B Nasouri, A Vilfan, R Golestanian

© 2019 American Physical Society. We consider a swimmer consisting of a collinear assembly of three spheres connected by two slender rods. This swimmer can propel itself forward by varying the lengths of the rods in a way that is not invariant under time reversal. Although any non-reciprocal strokes of the arms can lead to a net displacement, the energetic efficiency of the swimmer is strongly dependent on the details and sequences of these strokes, and also the sizes of the spheres. We define the efficiency of the swimmer using Lighthill's criterion, i.e., the power that is needed to pull the swimmer by an external force at a certain speed, divided by the power needed for active swimming with the same average speed. Here, we determine numerically the optimal stroke sequences and the optimal size ratio of the spheres, while limiting the maximum extension of the rods. Our calculation takes into account both far-field and near-field hydrodynamic interactions. We show that, surprisingly, the three-sphere swimmer with unequal spheres can be more efficient than the equally sized case. We also show that the variations of efficiency with size ratio is not monotonic and there exists a specific size ratio at which the swimmer has the highest efficiency. We find that the swimming efficiency initially rises by increasing the maximum allowable extension of the rods, and then converges to a maximum value. We calculate this upper limit analytically and report the highest value of efficiency that the three-sphere swimmer can reach.


Active Phase Separation in Mixtures of Chemically Interacting Particles.

Physical review letters 123 (2019) 018101-

J Agudo-Canalejo, R Golestanian

We theoretically study mixtures of chemically interacting particles, which produce or consume a chemical to which they are attracted or repelled, in the most general case of many coexisting species. We find a new class of active phase separation phenomena in which the nonequilibrium chemical interactions between particles, which break action-reaction symmetry, can lead to separation into phases with distinct density and stoichiometry. Because of the generic nature of our minimal model, our results shed light on the underlying fundamental principles behind nonequilibrium self-organization of cells and bacteria, catalytic enzymes, or phoretic colloids.


Active phase separation in mixtures of chemically-interacting particles

EUROPEAN BIOPHYSICS JOURNAL WITH BIOPHYSICS LETTERS 48 (2019) S207-S207

J Agudo-Canalejo, R Golestanian


Active phase separation in mixtures of chemically-interacting particles

EUROPEAN BIOPHYSICS JOURNAL WITH BIOPHYSICS LETTERS 48 (2019) S66-S66

J Agudo-Canalejo, R Golestanian


Controlling collective rotational patterns of magnetic rotors

Nature Communications Springer Nature 10 (2019) 4696

D Matsunaga, JK Hamilton, F Meng, J Yeomans, R Golestanian


Pairing, waltzing and scattering of chemotactic active colloids

NEW JOURNAL OF PHYSICS 21 (2019) ARTN 063006

S Saha, S Ramaswamy, R Golestanian


Bose-Einstein-like condensation in scalar active matter with diffusivity edge.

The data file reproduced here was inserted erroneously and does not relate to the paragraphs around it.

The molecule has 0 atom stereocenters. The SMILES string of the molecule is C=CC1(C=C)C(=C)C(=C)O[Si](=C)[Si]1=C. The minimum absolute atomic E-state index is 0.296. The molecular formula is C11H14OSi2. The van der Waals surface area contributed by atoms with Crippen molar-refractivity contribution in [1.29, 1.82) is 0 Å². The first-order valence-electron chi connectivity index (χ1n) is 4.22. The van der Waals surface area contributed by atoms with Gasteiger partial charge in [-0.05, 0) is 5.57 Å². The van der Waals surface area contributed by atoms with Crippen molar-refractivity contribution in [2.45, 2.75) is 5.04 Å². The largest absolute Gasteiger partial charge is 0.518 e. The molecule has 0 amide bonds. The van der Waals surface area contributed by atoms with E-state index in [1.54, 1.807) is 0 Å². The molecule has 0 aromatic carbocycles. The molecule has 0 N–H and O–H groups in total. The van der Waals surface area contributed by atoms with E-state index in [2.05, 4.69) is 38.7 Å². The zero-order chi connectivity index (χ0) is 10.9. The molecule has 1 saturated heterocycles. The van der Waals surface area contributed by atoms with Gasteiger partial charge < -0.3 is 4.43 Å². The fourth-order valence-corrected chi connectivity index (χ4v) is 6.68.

Physical review. E 100 (2019) 010601-

R Golestanian

Due to their remarkable properties, systems that exhibit self-organization of their components resulting from intrinsic microscopic activity have been extensively studied in the last two decades. In a generic class of active matter, the interactions between the active components are represented via an effective density-dependent diffusivity in a mean-field single-particle description. Here, a class of scalar active matter is proposed by incorporating a diffusivity edge into the dynamics: when the local density of the system surpasses a critical threshold, the diffusivity vanishes. The effect of the diffusivity edge is studied under the influence of an external potential, which introduces the ability to control the behavior of the system by changing an effective temperature, which is defined in terms of the single-particle diffusivity and mobility. At a critical effective temperature, a system that is trapped by a harmonic potential is found to undergo a condensation transition, which manifests formal similarities to Bose-Einstein condensation.


Magnetically-actuated artificial cilium: a simple theoretical model

Soft Matter Royal Society of Chemistry (2019) 3864-3871

F Meng, D Matsunaga, J Yeomans, R Golestanian

We propose a theoretical model for a magnetically-actuated artificial cilium in a fluid environment and investigate its dynamical behaviour, using both analytical calculations and numerical simulations. The cilium consists of a spherical soft magnet, a spherical hard magnet, and an elastic spring that connects the two magnetic components. Under a rotating magnetic field, the cilium exhibits a transition from phase-locking at low frequencies to phase-slipping at higher frequencies. We study the dynamics of the magnetic cilium in the vicinity of a wall by incorporating its hydrodynamic influence, and examine the efficiency of the actuated cilium in pumping viscous fluids. This cilium model can be helpful in a variety of applications such as transport and mixing of viscous solutions at small scales and fabricating microswimmers.


Fluctuation-induced hydrodynamic coupling in an asymmetric, anisotropic dumbbell

European Physical Journal E Springer 42 (2019) 39

T Adeleke-Larodo, P Illien, R Golestanian